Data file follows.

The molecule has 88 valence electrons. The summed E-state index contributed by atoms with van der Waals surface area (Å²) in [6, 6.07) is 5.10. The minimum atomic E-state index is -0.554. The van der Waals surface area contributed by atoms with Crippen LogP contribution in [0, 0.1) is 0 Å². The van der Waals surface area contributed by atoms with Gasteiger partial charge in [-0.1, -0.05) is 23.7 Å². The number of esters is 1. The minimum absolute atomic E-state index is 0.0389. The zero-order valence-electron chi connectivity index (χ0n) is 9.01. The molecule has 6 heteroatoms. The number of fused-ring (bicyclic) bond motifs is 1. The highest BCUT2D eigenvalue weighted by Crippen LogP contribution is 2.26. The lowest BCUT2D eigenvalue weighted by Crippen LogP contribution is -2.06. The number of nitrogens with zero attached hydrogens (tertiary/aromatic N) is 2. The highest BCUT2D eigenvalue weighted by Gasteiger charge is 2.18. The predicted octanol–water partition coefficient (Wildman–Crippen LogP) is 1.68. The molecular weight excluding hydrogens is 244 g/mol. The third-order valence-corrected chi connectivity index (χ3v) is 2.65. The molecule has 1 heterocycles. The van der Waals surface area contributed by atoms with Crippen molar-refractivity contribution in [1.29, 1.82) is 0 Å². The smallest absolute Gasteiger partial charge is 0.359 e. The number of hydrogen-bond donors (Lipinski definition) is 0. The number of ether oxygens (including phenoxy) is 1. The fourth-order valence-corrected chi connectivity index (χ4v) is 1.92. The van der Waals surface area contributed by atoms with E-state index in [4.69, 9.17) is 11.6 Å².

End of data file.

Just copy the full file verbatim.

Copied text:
The molecule has 88 valence electrons. The summed E-state index contributed by atoms with van der Waals surface area (Å²) in [6, 6.07) is 5.10. The minimum atomic E-state index is -0.554. The van der Waals surface area contributed by atoms with Crippen LogP contribution in [0, 0.1) is 0 Å². The van der Waals surface area contributed by atoms with Gasteiger partial charge in [-0.1, -0.05) is 23.7 Å². The number of esters is 1. The minimum absolute atomic E-state index is 0.0389. The zero-order valence-electron chi connectivity index (χ0n) is 9.01. The molecule has 6 heteroatoms. The number of fused-ring (bicyclic) bond motifs is 1. The highest BCUT2D eigenvalue weighted by Crippen LogP contribution is 2.26. The lowest BCUT2D eigenvalue weighted by Crippen LogP contribution is -2.06. The number of nitrogens with zero attached hydrogens (tertiary/aromatic N) is 2. The highest BCUT2D eigenvalue weighted by Gasteiger charge is 2.18. The predicted octanol–water partition coefficient (Wildman–Crippen LogP) is 1.68. The molecular weight excluding hydrogens is 244 g/mol. The third-order valence-corrected chi connectivity index (χ3v) is 2.65. The molecule has 1 heterocycles. The van der Waals surface area contributed by atoms with Crippen molar-refractivity contribution in [1.29, 1.82) is 0 Å². The smallest absolute Gasteiger partial charge is 0.359 e. The number of hydrogen-bond donors (Lipinski definition) is 0. The number of ether oxygens (including phenoxy) is 1. The fourth-order valence-corrected chi connectivity index (χ4v) is 1.92. The van der Waals surface area contributed by atoms with E-state index in [4.69, 9.17) is 11.6 Å².